A well designed Reverse Auction can effectively bridge the gap between the current state of the market and the market for low – emission technologies urgently required by the global community
Dubai, UAE, 22 February, 2015: Speaking ahead of the Solar Middle East Conference, which takes place on 3 March at Solar Middle East, Cameron Kelly, Legal Counsel for the New Port Project, says that reverse auctions mechanisms can help governments deliver competitively priced electricity, as well as secure long term financial returns.
Under a reverse auction, the government invites competitive bids from (solar and other) project developers to supply a specified amount of electricity from a certain renewable energy technology over a predetermined period of time. The successful bidder offering the lowest price per kilowatt or megawatt per hour is awarded a long-term power purchase agreement (PPA) at its winning bid.
“The key advantage involves achieving cost effectiveness. A well designed reverse auction can effectively bridge the gap between the current state of the market and the market for low – emission technologies urgently required by the global community. Reverse auctions drive product volume and installation, assist in delivering competitively priced electricity and can provide a credible and secure financial return over the long term to both developers and financiers,” said Kelly.
As part of its program to reach energy diversification goals for 2030, Dubai launched the Mohammed bin Rashid Al Maktoum Solar Park in 2012, and the Dubai Electricity & Water Authority (DEWA) opened a tender for a 100 MW solar power plant for the second phase of this Solar Park in 2014.
The solar park launched with a 13 MW solar PV plant in 2013 and its ultimate goal is to generate 1,000 MW by the summer of 2017. DEWA called on solar project developers to submit their bids for a fixed tariff over a 25-year period under a Build-Own-Operate (BOO) model.
Of the two dozen solar developers who started, only 10 remained by the final round of bidding. In the end, Riyadh-based Acwa Power (owned by eight Saudi conglomerates) bid a world record low tariff of just under 6 cents/kWh. To get an idea about how aggressive this is, consider that the average of the 10 finalists’ bids was 9.35 cents/kWh, with the highest bidder being the Chinese Huaneng Power International at 14.71 cents/kWh.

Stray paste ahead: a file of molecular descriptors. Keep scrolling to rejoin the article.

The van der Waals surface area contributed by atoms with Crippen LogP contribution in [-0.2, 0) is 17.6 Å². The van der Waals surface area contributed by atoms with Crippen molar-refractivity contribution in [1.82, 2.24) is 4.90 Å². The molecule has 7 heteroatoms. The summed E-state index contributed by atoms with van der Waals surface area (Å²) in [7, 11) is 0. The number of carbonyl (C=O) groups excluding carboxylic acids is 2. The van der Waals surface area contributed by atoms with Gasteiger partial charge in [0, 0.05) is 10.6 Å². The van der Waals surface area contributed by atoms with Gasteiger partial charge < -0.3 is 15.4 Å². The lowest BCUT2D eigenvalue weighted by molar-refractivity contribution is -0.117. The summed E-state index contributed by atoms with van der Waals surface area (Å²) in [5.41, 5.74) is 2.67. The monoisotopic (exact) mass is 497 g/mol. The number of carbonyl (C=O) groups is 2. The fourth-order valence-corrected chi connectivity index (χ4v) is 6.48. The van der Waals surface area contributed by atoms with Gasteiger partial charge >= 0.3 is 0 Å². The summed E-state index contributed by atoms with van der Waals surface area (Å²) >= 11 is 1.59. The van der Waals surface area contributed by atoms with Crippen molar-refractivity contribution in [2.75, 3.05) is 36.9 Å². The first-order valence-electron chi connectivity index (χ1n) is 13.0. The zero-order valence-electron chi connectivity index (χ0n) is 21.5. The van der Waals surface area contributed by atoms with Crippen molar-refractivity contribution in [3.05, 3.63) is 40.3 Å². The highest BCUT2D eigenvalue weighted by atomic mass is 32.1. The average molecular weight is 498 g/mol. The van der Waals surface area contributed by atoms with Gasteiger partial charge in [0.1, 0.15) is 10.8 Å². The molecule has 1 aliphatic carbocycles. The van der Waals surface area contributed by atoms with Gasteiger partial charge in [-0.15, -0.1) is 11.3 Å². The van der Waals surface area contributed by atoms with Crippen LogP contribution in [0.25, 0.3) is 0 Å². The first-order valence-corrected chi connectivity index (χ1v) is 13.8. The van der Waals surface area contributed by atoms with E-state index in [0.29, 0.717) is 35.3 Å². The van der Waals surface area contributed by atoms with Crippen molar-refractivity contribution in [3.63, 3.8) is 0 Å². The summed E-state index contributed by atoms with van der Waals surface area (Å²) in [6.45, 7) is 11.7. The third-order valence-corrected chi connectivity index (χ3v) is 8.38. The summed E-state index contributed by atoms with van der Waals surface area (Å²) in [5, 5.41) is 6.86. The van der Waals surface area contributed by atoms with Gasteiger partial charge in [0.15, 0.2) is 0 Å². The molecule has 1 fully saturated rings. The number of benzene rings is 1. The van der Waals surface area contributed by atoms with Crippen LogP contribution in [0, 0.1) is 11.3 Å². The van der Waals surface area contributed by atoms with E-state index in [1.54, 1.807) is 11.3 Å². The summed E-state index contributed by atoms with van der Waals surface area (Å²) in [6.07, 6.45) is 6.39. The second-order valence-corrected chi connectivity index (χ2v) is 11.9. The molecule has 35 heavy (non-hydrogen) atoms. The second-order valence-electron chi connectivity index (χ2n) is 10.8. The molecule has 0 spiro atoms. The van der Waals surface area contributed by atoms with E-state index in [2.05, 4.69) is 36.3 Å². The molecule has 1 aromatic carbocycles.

In light of these results of the DEWA auction, existing, outdated roadmaps and assumptions for the cost and complexity of procuring and installing solar that many of the GCC’s regional governments have so far based their plans on will need to be revised; there is little excuse now to further delay solar procurement programs.
Looking ahead, a key challenge in the Gulf region will be to further develop the tender framework for renewable-energy projects.
“A key challenge for the efficient deployment of more renewable-energy capacity in the Gulf region will be to adapt the conventional power order to renewable procurement. Reverse auction mechanisms for renewable energy procurement (including large scale solar) have been successfully implemented in several jurisdictions around the world, including California and the Australian Capital Territory – precedent therefore exists to make these sorts of projects happen.
Economies of scale will apply and the speed and flexibility of renewable-energy deployment will be further increased through added competition”, added Kelly.
Solar Middle East is co-located with Middle East Electricity and together the exhibitions will play host to three dedicated conferences: Green Energy, Solar Middle East and for the first time, a conference dedicated to lighting. Cameron Kelly will take part in a panel discussion at the Solar Middle East Conference on day two of the exhibitions, to try and understand what regulations, investor platforms, and operational and maintenance systems could make solar power common place in the Middle East.